Article "The necessity of small loans: the borrowing and lending among low-income earners in early 20th century Sweden"
The article is written ny Tony Kenttä,Kristina Lilja och Dan Bäcklund at the Department of Economic History, published in the journal The History of the Family via Taylor & Francis Online.
Link to the article (tandfonline.com)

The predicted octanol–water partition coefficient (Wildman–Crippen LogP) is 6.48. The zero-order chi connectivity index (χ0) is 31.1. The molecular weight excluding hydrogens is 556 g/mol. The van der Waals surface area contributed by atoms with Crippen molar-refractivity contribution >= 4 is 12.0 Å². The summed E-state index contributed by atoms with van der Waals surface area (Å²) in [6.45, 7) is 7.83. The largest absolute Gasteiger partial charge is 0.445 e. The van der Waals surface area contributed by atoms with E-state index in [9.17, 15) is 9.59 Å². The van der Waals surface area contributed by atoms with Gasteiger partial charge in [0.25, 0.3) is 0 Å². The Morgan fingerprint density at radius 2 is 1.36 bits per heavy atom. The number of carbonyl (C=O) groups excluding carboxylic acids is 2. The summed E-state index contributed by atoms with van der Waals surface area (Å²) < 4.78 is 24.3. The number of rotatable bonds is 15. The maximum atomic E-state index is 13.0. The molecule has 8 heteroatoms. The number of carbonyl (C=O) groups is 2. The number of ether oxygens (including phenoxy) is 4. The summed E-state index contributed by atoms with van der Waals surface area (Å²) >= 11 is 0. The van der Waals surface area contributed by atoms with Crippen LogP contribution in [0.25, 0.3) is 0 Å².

It is difficult for households to match a low and fluctuating income with their expenditures. One short-term strategy for managing cash-flow problems is to turn to one’s social networks for support. This article describes and analyses the borrowing and lending of small loans (corresponding to one-two days of pay) among low-income earners and the role these loans had in the household economy. By analysing the detailed weekly reports in the Swedish cost of living survey 1913/14, it is possible to explain when and why households borrowed and lent. This was after a period of rising real wages in Sweden, yet surpluses were still small and a public safety net had only begun developing. More than half of the studied 118 workers and 105 lower officials, respectively, borrowed small sums. However, most just borrowed once or a few times over the year. To give a loan was less common than borrowing. Some lenders likely felt obliged to give loans to less well-off borrowers. Other households engaged in reciprocal borrowing and lending of small loans. Small loans were mostly used to handle income shortfalls and not expenditures shocks. Consequently, larger income fluctuations led to more borrowing among workers, unlike the level of household income. Being in a vulnerable position in the life-cycle with young children also increased the risk of borrowing among both workers and lower officials. However, income from adolescents did not seem to have mitigated cash-flow problems as older children increased household borrowing too. Lending declined after the start of WWI. This means that the source underestimates annual lending during peacetime conditions. However, the demand for loans remained largely constant, forcing workers in need to seek out other sources of credit. Still, households’ social networks played an important part in an incessant struggle to make ends meet.